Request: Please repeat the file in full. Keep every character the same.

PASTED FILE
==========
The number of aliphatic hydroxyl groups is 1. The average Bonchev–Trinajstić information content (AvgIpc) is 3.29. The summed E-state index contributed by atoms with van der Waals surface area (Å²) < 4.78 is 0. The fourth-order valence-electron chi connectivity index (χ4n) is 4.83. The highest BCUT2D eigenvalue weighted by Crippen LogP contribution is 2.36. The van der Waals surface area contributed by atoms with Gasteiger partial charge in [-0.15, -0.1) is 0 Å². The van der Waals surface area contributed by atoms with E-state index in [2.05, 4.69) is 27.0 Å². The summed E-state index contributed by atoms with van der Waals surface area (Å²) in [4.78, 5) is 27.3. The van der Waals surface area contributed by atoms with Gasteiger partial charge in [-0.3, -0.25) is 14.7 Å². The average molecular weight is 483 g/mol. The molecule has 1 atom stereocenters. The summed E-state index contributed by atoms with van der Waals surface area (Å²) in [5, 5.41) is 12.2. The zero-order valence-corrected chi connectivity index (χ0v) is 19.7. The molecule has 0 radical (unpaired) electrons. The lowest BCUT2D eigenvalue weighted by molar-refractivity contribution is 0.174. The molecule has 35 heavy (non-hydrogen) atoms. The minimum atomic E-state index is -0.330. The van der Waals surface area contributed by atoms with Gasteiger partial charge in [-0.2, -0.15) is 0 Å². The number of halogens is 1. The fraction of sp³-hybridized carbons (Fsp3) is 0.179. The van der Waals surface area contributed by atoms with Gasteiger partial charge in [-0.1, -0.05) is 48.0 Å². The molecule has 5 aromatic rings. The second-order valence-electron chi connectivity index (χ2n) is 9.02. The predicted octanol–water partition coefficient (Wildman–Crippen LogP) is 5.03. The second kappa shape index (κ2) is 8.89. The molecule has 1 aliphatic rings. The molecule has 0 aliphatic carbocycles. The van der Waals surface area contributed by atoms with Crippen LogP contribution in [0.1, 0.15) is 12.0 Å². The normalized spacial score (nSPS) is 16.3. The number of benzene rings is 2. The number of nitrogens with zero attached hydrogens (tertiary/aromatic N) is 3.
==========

The number of aliphatic hydroxyl groups is 1. The average Bonchev–Trinajstić information content (AvgIpc) is 3.29. The summed E-state index contributed by atoms with van der Waals surface area (Å²) < 4.78 is 0. The fourth-order valence-electron chi connectivity index (χ4n) is 4.83. The highest BCUT2D eigenvalue weighted by Crippen LogP contribution is 2.36. The van der Waals surface area contributed by atoms with Gasteiger partial charge in [-0.15, -0.1) is 0 Å². The van der Waals surface area contributed by atoms with E-state index in [2.05, 4.69) is 27.0 Å². The summed E-state index contributed by atoms with van der Waals surface area (Å²) in [4.78, 5) is 27.3. The van der Waals surface area contributed by atoms with Gasteiger partial charge in [-0.3, -0.25) is 14.7 Å². The average molecular weight is 483 g/mol. The molecule has 1 atom stereocenters. The summed E-state index contributed by atoms with van der Waals surface area (Å²) in [5, 5.41) is 12.2. The zero-order valence-corrected chi connectivity index (χ0v) is 19.7. The molecule has 0 radical (unpaired) electrons. The lowest BCUT2D eigenvalue weighted by molar-refractivity contribution is 0.174. The molecule has 35 heavy (non-hydrogen) atoms. The minimum atomic E-state index is -0.330. The van der Waals surface area contributed by atoms with Gasteiger partial charge in [-0.2, -0.15) is 0 Å². The number of halogens is 1. The fraction of sp³-hybridized carbons (Fsp3) is 0.179. The van der Waals surface area contributed by atoms with Gasteiger partial charge in [-0.1, -0.05) is 48.0 Å². The molecule has 5 aromatic rings. The second-order valence-electron chi connectivity index (χ2n) is 9.02. The predicted octanol–water partition coefficient (Wildman–Crippen LogP) is 5.03. The second kappa shape index (κ2) is 8.89. The molecule has 1 aliphatic rings. The molecule has 0 aliphatic carbocycles. The van der Waals surface area contributed by atoms with Crippen LogP contribution in [0.1, 0.15) is 12.0 Å². The normalized spacial score (nSPS) is 16.3. The number of benzene rings is 2. The number of nitrogens with zero attached hydrogens (tertiary/aromatic N) is 3.